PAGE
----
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Imagine going on vacation and getting paid for it as a bike tour leader? How would you like ten paid vacations this summer? How about some more paid vacations this winter in Hawaii, New Zealand, Africa, or along the Riviera?
Millions of people want to go on long bike tours. But most of these people do not want to ride alone. They can't talk their friends or family into joining them. Furthermore, they want expert guidance - someone they can depend on to make the trip comfortable and fun. That's where you come in.
First you need a route. It has to be as free of traffic, scenic, and level as possible, unless you and your clientele are in favor of off-road adventures. In that case, you need a long ride which is mostly off-road, where it is legal and you have permission to ride, and it has to be adventurous, but not above the ability of your customers.
You need to be a responsible tour leader. If you do not have the skill to command people in a recreational situation to protect their safety (and schedules), then you'll need a partner, or will have to learn the skill. You should also know all about the terrain you'll be crossing. You have to know about traffic hazards, likelihood of poisonous plants and animals, and what to do about them, and you want to know the route sufficiently that you won't get lost.
If your ride is in a different land, then you should know most of the important points about the culture and language.
Knowing basic bicycle repair helps, too, although typically one or more of your customers will know what to do for most common mechanical failures. Don't be surprised to see your customers arguing over who gets to fix broken bikes, or the best way to do it!
Many bicycle tours are equipped with a sag wagon. This is typically a van which can provide:
* Food * Bicycle repair facilities. * Transportation for bikes or riders who cannot ride for awhile due to any of various reasons (blisters, broken spokes, allergies). * Someone to phone or drive ahead to secure arrangements. * Someone to stay back and help a rider with a disabled bike, or carried a tired rider.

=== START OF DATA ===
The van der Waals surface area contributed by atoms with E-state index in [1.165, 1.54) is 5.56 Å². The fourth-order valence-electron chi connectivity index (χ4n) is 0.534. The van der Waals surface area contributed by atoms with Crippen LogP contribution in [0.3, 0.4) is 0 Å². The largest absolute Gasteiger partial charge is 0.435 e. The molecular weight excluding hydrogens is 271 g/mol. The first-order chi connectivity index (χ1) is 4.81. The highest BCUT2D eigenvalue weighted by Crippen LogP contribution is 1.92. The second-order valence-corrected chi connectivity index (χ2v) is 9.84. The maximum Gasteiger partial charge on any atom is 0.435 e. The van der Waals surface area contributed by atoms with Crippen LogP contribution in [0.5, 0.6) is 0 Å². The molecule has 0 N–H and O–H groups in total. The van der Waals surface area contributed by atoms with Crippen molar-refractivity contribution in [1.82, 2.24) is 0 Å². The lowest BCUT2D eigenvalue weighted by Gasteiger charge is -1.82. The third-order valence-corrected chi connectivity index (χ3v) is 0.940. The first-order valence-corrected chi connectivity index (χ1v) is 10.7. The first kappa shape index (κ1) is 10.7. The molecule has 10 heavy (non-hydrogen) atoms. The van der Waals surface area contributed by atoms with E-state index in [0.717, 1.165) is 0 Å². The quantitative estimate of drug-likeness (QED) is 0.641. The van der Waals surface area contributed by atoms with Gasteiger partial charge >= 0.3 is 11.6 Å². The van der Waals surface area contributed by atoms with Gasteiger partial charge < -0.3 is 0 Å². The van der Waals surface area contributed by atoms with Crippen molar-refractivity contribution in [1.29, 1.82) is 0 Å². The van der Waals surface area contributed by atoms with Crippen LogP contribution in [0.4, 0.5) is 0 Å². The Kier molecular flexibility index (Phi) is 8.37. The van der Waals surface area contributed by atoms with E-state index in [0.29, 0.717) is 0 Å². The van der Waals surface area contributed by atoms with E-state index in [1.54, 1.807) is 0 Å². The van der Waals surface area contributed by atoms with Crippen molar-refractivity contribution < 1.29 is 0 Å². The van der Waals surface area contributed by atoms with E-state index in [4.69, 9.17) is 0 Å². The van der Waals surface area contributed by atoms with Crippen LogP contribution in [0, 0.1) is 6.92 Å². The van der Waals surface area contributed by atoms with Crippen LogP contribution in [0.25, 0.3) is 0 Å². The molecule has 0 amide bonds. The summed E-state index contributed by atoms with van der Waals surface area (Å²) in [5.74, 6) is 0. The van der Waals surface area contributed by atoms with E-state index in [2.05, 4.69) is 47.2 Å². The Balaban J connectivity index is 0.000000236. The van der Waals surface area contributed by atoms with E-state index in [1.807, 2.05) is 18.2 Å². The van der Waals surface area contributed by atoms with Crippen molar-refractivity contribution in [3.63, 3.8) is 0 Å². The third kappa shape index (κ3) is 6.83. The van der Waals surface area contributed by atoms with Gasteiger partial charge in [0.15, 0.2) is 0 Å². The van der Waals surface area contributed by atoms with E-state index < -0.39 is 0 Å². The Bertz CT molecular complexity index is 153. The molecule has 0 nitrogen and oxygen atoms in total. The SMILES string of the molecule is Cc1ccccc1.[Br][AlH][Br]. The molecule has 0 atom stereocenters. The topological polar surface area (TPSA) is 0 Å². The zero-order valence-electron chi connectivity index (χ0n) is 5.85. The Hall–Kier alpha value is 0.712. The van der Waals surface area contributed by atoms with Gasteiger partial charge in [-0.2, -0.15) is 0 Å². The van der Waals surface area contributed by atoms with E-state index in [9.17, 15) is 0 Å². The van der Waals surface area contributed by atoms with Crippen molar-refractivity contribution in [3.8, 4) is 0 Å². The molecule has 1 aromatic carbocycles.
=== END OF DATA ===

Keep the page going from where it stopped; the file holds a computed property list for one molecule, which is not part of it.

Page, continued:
Finally, you have to make all the arrangements. You want to be sure your customers have proper meals on time, that your menus fit their desires. (Local specialties? Vegetarian? All-natural?) That there are proper places to sleep and that you get to those places on time, and that all your riders get the comfortable adventure they had planned on.
Providing satisfaction for your clientele is the single most important aspect of growing a tour business. Many of your riders are likely to sign up year after year! Furthermore, they will manage to talk some friends and family into coming along, when they all know that you are an expert and entertaining leader.
Other ways to advertise include the usual flyers, business cards, and press releases. Many bicycle tour operators have color brochures made with great color photos showing how much fun the trips are. Although these are expensive, they can be powerful advertising. You can deposit brochures in hotel lobbies, chambers of commerce, and you can maintain a list of previous customers' addresses, and mail brochures advertising upcoming rides.
If this business sounds like a dream come true, make sure to check out the video, "City Slickers." I think you'll find it amusing.
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